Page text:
The clinical scenario describes an ulnar nerve laceration. Studies have shown that the ulnar nerve does not typically have good outcomes after nerve repair. (worse recovery than repairs of the tibial, radial, femoral, and musculocutaneous nerves)
Nerve injuries from gunshot injuries (GSWs) can cause both a direct injury to the nerve as well as surrounding structures (zone of injury). Many factors including age of patient, time to repair, repair level, and length of repair have been shown to be important determinants in nerve recovery following repair. The type of nerve graft (sural, saphenous, etc) used has not shown to be statistically significant in terms of functional recovery after nerve repair.
Secer et al.(J. Neurosurg) reviewed 2210 peripheral nerve lesions in 2106 patients which were injured by a GSW and who were treated surgically. Of the peripheral nerves repaired surgically, the tibial, median, and femoral nerve lesions showed the best recovery rate. The deep peroneal nerve, ulnar nerve, and brachial plexus lesions had the worst recovery.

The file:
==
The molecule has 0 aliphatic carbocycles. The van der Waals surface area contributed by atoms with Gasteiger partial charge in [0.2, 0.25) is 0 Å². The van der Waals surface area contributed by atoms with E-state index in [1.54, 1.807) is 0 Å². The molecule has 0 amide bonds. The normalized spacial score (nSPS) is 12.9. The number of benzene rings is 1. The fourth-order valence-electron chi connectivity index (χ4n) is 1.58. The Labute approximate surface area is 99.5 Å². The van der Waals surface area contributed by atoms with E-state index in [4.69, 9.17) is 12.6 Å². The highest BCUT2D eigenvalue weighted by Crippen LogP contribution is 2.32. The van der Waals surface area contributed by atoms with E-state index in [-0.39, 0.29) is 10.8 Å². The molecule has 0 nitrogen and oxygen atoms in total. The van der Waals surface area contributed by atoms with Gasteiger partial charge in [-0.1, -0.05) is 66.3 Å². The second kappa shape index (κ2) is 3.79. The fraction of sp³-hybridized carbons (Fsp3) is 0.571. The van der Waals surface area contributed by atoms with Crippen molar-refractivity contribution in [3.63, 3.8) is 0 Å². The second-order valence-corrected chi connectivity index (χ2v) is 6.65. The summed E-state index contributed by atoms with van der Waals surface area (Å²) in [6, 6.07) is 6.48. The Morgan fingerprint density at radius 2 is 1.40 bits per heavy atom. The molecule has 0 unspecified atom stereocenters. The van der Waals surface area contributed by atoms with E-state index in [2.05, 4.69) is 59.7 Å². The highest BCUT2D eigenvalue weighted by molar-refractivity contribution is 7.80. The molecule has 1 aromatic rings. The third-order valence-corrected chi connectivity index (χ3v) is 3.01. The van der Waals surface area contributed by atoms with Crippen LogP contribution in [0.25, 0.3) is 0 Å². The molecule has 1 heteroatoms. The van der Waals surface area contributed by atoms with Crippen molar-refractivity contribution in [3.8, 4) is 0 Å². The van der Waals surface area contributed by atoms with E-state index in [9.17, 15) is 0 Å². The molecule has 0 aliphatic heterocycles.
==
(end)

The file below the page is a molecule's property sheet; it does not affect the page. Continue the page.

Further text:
Secer et al.(Surg. Neur.) found that of 455 patients with 462 ulnar nerve lesions only a good outcome was noted in 15.06% of patients who underwent high-level repair, 29.60% of patients who underwent intermediate-level repair, and 49.68% of patients after low-level repair. The authors also noted that a better functional recovery was noted in patients who were treated earlier.
Figure A shows a distal humerus fracture caused by a GSW.
Answer 1: Earlier nerve repairs typically have better functional results.
Answer 2: The lower level of nerve repair (more distal), the better functional results.
Answer 3: Shorter length of the nerve repair typically leads to better functional results.
Answer 4: Pre and post operative physical rehabilitation after nerve repairs has been shown to have better results.
Secer HI, Daneyemez M, Tehli O, Gonul E, Izci Y. The clinical, electrophysiologic, and surgical characteristics of peripheral nerve injuries caused by gunshot wounds in adults: a 40-year experience. Surg Neurol. 2008 Feb;69(2):143-52; discussion 152. Epub 2007 Oct 29.
PMID:17967482 (Link to Abstract)
Secer HI, Daneyemez M, Gonul E, Izci Y. Surgical repair of ulnar nerve lesions caused by gunshot and shrapnel: results in 407 lesions. J Neurosurg. 2007 Oct;107(4):776-83
PMID:17937222 (Link to Abstract)